It’s New Years Day, 2015, and as we reflect on the past year and look forward, there are many thoughts going through our brains at Carmichael Outreach.
This year, it felt like we had a long conversation about poverty, it’s effects, and the experiences of the individuals and families who find themselves at Carmichael Outreach. Each day, our community members come to access food, or clothing, or help maintaining housing because they are unable to overcome the challenges and barriers they face for a variety of different reasons. On one hand, it was exciting that there seemed to be discussion about these outcomes when things had been ignored for far too long. On the other hand, we found ourselves answering questions about what homeless people needed during cold months, whether we found it easy to get donations, and quickly realized the discussion was focused on ways to make sure people were comfortable in their poverty, rather than to give them the resources they needed to overcome the challenges they face.
For 26 years, we have functioned to provide basic necessities to folks who may not have access to them otherwise. It’s not a role that we celebrate, but rather, is one we wish didn’t exist. What we realized this year is that for too long we’ve become another holding space for the folks who are the manifestation of conversations we try to avoid. Too often, we’ve had individuals show up, seemingly discarded from other areas of our community to Carmichael Outreach with the expectation that we will make the inconvenience of their situations disappear for a portion of each day. Many of our city’s extreme poor live in a 3 block radius, bouncing between emergency services, addictions and mental health supports, shelter, and us.
From 9:00-4:30 our community members step into our building, where we try to create a safe, welcoming environment that upholds the highest virtues of community – trust, acceptance, value, empathy, and love. It is in these spaces that we find our greatest fulfillment. It was earlier this year in one of these moments that one of our new friends said, “For the first time in my life, I feel like I’m part of a community.” It was a powerful statement, and it was clear that the sense of belonging and relationship had the ability to bring about major change.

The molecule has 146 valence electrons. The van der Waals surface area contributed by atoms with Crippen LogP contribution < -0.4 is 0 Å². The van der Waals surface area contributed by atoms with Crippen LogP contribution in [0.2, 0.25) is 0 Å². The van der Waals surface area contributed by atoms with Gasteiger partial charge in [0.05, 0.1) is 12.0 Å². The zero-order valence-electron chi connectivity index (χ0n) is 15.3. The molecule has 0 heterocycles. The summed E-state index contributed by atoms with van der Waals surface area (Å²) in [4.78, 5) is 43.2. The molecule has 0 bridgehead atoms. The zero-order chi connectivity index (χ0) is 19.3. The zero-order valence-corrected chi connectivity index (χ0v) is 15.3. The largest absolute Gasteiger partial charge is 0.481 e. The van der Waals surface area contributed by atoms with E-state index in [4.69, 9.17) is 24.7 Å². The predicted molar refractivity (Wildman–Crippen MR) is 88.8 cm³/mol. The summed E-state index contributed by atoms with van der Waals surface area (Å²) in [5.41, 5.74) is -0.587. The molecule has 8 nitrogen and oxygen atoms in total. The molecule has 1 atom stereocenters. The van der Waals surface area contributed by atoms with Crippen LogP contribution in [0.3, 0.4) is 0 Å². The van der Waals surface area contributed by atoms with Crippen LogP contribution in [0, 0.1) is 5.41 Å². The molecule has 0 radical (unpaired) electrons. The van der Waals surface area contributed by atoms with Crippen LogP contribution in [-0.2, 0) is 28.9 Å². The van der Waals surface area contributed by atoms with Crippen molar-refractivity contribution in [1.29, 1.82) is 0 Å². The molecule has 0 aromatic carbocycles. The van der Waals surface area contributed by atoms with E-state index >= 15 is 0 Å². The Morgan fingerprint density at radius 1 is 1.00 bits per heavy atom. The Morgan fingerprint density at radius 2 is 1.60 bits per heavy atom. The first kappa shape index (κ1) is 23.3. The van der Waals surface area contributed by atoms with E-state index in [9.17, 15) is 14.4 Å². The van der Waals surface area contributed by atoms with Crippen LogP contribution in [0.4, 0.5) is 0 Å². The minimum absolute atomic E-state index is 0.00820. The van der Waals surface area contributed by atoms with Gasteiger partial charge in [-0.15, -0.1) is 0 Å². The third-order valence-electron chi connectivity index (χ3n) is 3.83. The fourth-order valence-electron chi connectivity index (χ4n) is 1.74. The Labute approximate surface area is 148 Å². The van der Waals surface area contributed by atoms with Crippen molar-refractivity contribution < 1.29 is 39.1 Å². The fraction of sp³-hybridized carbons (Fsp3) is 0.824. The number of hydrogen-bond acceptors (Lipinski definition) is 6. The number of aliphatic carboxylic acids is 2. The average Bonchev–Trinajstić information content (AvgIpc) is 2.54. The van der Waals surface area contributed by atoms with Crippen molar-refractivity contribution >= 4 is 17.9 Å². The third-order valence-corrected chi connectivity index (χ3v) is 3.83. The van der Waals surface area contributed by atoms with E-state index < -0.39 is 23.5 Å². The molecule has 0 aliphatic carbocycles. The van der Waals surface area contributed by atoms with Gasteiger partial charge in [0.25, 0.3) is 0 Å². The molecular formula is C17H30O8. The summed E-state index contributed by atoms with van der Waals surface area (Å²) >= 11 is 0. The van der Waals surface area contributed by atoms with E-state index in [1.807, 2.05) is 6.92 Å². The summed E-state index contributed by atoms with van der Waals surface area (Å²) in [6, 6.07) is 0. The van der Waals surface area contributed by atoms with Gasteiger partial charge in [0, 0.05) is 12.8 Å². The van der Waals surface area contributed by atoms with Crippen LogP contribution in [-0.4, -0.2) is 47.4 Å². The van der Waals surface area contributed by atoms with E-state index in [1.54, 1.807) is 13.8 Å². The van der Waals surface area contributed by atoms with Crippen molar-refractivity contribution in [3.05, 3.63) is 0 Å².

As we look forward, it seems that making New Year’s Resolutions is the traditional thing to do, and make no mistake – as we head into this year at Carmichael Outreach, we are more resolved than we have ever been before.
– We have resolved that we will no longer allow ourselves to only be a space where people sit, still separated from their community.
– We are resolved to ensure that the conversation about extreme poverty shifts from how individuals and families survive brutal prairie winters to how we as a community can end poverty and homelessness.
– We are resolved to see barriers that stop individuals and families from being able to access the resources they need eliminated.
– We resolve to advocate tirelessly for strategic investment of our currently available resources in programs and services that recognize the dignity of the individuals and families using them, and for systems that stop oppressing individuals and families who already face many other challenges.
– Finally, we are resolved to welcome every member of our community into Carmichael Outreach so that we are no longer simply together in a geographical space known as a community, but that each individual and family in our city can truly say that we are together with one another as a community.
We have so many partners and friends who have already joined us on this journey, whether as volunteers, contributors, or regular day-to-day members, and we are truly grateful for the privilege to share life with each one.
It’s our resolution and our invitation. Come join us.
As a community, we can and must do better. As a community, we can end poverty.
This year let’s be,
Together in Community, Together as Community,
The Carmichael Outreach Team